“When are you going to be a regular mom and not work?” Zoe asked from the back of the car the other day as I was bringing them to school.
I’m not sure what “regular” means to her, but I told her that I was proud of my work, and that I would try not to be gone so much in the future. The past month or two have been incredibly busy, and while I’m happy and fulfilled and grateful to be able to earn a living doing what I love, I’m finding it’s pressing the boundaries of my comfort zone more often than not lately.
Jack, Zoe and Beau are home right now with my mom. She’s probably scrambling to get dinner on the table while helping Zoe with her homework, playing cars with Beau and talking to Jack about his day at school. I’m thousands of miles away, but I know what her routine looks like even when I’m there. Justin works late on these days, and for the third week in a row I’m across the country for work.
Evvie is wrapped tightly on my chest, sucking away on her pacifier and finally sleeping. It took me walking the length of the cabin six times and an hour of bouncing her in the flight deck to get her heavy eyelids to droop and close.
I’ve been so dedicated to maintaining a schedule for her that she would be used to and thrive upon, but the jet lag and travel is taking its toll. Her schedule is off and I’m feeling tremendously guilty.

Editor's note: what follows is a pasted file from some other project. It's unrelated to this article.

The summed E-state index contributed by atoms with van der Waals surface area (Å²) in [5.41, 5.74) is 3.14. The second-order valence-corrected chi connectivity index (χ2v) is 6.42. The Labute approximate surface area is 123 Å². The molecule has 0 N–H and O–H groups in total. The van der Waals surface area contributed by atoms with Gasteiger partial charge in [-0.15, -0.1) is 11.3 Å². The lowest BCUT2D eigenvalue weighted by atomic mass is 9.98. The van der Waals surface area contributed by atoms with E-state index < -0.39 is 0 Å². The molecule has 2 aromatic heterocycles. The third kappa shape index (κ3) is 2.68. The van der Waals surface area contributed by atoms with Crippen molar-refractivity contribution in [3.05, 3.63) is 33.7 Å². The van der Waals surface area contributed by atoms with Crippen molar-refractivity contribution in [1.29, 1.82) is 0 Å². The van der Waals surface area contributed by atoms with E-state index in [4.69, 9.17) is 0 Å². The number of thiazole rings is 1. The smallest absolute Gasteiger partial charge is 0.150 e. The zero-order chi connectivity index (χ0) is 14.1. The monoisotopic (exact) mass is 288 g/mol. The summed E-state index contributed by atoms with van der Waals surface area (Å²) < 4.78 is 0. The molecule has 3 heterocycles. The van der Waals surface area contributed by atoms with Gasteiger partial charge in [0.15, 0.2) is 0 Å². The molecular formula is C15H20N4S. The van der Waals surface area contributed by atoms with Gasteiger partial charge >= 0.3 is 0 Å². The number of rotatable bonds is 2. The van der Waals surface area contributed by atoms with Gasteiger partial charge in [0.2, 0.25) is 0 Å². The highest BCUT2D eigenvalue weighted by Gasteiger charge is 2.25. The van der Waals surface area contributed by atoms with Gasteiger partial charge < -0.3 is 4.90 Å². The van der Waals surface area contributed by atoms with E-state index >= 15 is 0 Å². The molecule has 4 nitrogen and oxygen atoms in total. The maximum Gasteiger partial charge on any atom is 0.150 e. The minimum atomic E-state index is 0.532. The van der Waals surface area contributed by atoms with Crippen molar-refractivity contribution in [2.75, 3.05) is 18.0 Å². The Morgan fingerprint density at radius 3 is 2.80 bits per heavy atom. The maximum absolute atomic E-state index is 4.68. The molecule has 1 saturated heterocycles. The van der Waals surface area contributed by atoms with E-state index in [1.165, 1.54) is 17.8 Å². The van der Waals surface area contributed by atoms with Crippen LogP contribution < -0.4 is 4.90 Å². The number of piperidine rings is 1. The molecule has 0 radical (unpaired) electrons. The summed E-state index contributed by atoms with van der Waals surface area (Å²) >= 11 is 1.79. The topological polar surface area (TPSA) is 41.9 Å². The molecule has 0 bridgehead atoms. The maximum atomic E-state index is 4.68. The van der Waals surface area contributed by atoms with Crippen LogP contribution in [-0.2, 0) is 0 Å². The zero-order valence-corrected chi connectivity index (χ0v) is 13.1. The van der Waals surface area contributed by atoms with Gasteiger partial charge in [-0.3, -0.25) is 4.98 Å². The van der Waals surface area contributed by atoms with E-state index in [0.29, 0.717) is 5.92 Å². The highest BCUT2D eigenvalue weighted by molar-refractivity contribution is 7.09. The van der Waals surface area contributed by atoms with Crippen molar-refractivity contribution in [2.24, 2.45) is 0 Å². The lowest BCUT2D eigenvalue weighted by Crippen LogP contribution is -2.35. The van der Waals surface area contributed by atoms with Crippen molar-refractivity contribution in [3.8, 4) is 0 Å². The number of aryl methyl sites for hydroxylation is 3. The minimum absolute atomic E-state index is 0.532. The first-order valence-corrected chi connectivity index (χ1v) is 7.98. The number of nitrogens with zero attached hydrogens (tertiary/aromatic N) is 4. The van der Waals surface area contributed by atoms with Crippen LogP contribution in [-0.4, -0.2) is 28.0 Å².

I wanted it all, never expected that I’d get it and now I’m trying to make sure that I’m being the best mother I can be while also maintaining a strong work ethic and supporting those dreams, too.
Evvie and I travelled to San Francisco last week with my sister so that I could speak at the Dad 2.0 Summit. It was a very immersive experience where I was able to connect with my peers and spend time with dear friends, while having someone with her that we both love and adore. It still required me to be away from home for a couple of days, but coming home is always and forever the very best feeling.
I want to be a measure of success for my children like their father is. Jack. Zoe and Beau watched him study literally their entire lives, and they watched him accept his diploma and begin working as a dentist, helping people and truly loving it. I want to be a strong role model for them, but beyond what they see in the home. It was one of the most poignant moments of my life, watching my kids watching me read my book to a room full of people in a public bookstore. I never expected this, and yet I always knew something big was out there for me. This is big to me and it feels good to have some kind of measure of success that they can see, feel and touch. I felt that way when I was parenting solely, too. For me right in this moment though, it feels right, even though it’s putting me out of my comfort zone and pushing boundaries that I thought I’d never toe the line on.
It might not be perfect while I work out the kinks in the warped road to Balance Nirvana, but for now I’m happy, content, fulfilled, and grateful.